Here is the expected petrol price for May

 ·15 Apr 2024

Mid-month data from the Central Energy Fund (CEF) shows that motorists in South Africa can expect a mixed bag for fuel prices in May.

As was the case for April, petrol prices are currently showing an under-recovery of around 30 cents per litre, lining up for a fourth consecutive price hike next month.

Diesel, meanwhile, is showing the opposite – an over-recovery of around 28 cents per litre – pointing to a price cut.

These are the expected changes:

  • Petrol 93: increase of 30 cents per litre
  • Petrol 95: increase of 31 cents per litre
  • Diesel 0.05% (wholesale): decrease of 26 cents per litre
  • Diesel 0.005% (wholesale): decrease of 31 cents per litre
  • Illuminating paraffin: decrease of 19 cents per litre

The CEF does not present daily snapshot data for LP Gas.

The Department of Mineral Resources and Energy (DMRE) has noted that its daily snapshots are not predictive and do not encompass other possible modifications, such as slate levy adjustments or retail margin changes. The department determines these adjustments, considering various factors, at the end of the month.

Domestic fuel costs are primarily governed by the rand/dollar exchange rate and international oil prices. In South Africa, the fuel price is adjusted on the first Wednesday of every month based on these two factors.

For May, oil prices are again the main culprit behind the under-recovery in petrol – while the relatively stronger rand is helping take the edge off.

Oil prices

Oil prices have been rising consistently in 2024 so far, having climbed approximately 17% since the start of the year.

Prices are being driven up primarily due to conflict in the Middle East, with the threat of the war between Israel and Hamas escalating to other oil-producing nations in the region.

Adding to these tensions is the artificial choke on supply by OPEC+ nations, which have been keeping a tight rein on supply to drain inventories and support prices.

According to Bloomberg analysis, while some in the market still anticipate prices to rise further to around $100 a barrel, the commodity has proven to be pretty resilient to the global forces at play.

The group described the environment as “fluid”, with others betting on the Middle East conflict remaining contained.

Oil prices have recovered from highs around $92 a barrel and are currently under the $90 mark. However, this is still significantly up from the $75 a barrel position at the start of the year and even the $85 mark more recently.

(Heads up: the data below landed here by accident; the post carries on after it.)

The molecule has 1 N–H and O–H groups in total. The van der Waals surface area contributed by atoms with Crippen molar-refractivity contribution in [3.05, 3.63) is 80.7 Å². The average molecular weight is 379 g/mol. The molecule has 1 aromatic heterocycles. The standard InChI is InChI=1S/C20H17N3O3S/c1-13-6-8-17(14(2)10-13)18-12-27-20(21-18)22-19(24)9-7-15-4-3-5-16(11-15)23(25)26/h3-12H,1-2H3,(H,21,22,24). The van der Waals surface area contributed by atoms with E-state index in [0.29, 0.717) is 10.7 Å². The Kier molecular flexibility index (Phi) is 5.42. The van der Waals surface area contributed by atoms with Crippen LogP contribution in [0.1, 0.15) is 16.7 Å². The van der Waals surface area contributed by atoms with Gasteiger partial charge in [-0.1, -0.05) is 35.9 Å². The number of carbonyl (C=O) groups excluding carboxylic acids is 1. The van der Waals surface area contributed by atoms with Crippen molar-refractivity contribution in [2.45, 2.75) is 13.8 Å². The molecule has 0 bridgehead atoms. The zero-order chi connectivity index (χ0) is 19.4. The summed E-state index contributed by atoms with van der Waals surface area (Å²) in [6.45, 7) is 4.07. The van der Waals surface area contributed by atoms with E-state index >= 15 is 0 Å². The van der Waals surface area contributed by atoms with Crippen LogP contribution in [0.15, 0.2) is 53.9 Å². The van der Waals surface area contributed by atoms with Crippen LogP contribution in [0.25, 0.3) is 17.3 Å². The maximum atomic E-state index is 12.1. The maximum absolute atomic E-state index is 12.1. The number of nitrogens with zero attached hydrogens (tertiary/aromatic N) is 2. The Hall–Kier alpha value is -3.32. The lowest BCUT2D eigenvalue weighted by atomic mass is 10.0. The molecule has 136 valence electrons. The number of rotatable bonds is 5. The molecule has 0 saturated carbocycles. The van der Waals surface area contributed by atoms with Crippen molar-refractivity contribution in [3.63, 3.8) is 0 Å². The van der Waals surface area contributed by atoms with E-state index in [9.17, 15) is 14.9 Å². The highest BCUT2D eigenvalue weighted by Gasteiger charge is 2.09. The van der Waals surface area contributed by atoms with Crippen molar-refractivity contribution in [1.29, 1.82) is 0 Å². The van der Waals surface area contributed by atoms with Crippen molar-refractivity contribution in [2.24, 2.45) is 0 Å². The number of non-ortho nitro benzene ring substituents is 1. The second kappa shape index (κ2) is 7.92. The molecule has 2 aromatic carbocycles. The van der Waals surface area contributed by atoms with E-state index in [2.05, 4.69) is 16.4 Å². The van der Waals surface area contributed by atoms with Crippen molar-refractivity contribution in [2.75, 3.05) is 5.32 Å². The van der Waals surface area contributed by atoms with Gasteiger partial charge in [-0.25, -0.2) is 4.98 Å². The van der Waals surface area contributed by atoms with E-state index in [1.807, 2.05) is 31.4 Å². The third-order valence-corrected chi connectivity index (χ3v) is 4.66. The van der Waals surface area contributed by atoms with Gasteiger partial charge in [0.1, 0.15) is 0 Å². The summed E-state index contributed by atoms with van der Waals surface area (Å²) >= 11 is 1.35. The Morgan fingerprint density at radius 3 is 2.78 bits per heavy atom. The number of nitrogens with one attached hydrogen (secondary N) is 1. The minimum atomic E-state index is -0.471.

The rand has been more volatile in recent trading, fluctuating quite wildly from R19.25 to as low as R18.46 in recent weeks.

The local unit has started the new week closer to the R19/$ mark, trading at R18.83 to the dollar on Monday morning (15 April).

While the rand has lost some ground against the dollar in the past week, economists have pointed out that this is more because of the dollar’s strength than weakness in the rand.

The battle for the rand comes down to the global sentiment around interest rates, where central banks in the US and other major economies are holding onto the higher for longer narrative and pushing out projected cuts.

Global markets have pushed out the expected first rate cut in the United States to the fourth quarter of the year (likely September), which has had a negative impact on the rand.

Locally, expectations for interest rate cuts have also been pushed back, with some betting that cuts will be pushed into 2025, with no changes in 2024 at all.

This narrative is being fed by higher levels of inflation – exacerbated by the oil price – where central banks are struggling to bring consumer prices down to levels that would support rate cuts.

Stats SA will publish the latest CPI figures this week, with economists once again anticipating a print above 5.0%. The South African Reserve Bank wants inflation sustained at or below 4.5% before even thinking about cutting rates.

This is how the mid-month prices could reflect at the pumps (diesel prices are wholesale and will differ at retail):

InlandApril OfficialMay Expected
93 PetrolR24.78R25.08
95 PetrolR25.12R25.43
Diesel 0.05% (wholesale)R22.45R22.19
Diesel 0.005% (wholesale)R22.60R22.29
Illuminating ParaffinR16.19R16.00
CoastalApril OfficialMay Expected
93 PetrolR23.99R24.29
95 PetrolR24.33R24.64
Diesel 0.05% (wholesale)R21.66R21.40
Diesel 0.005% (wholesale)R21.84R21.53
Illuminating ParaffinR15.19R15.00

Read: How banks could help bring down petrol prices in South Africa

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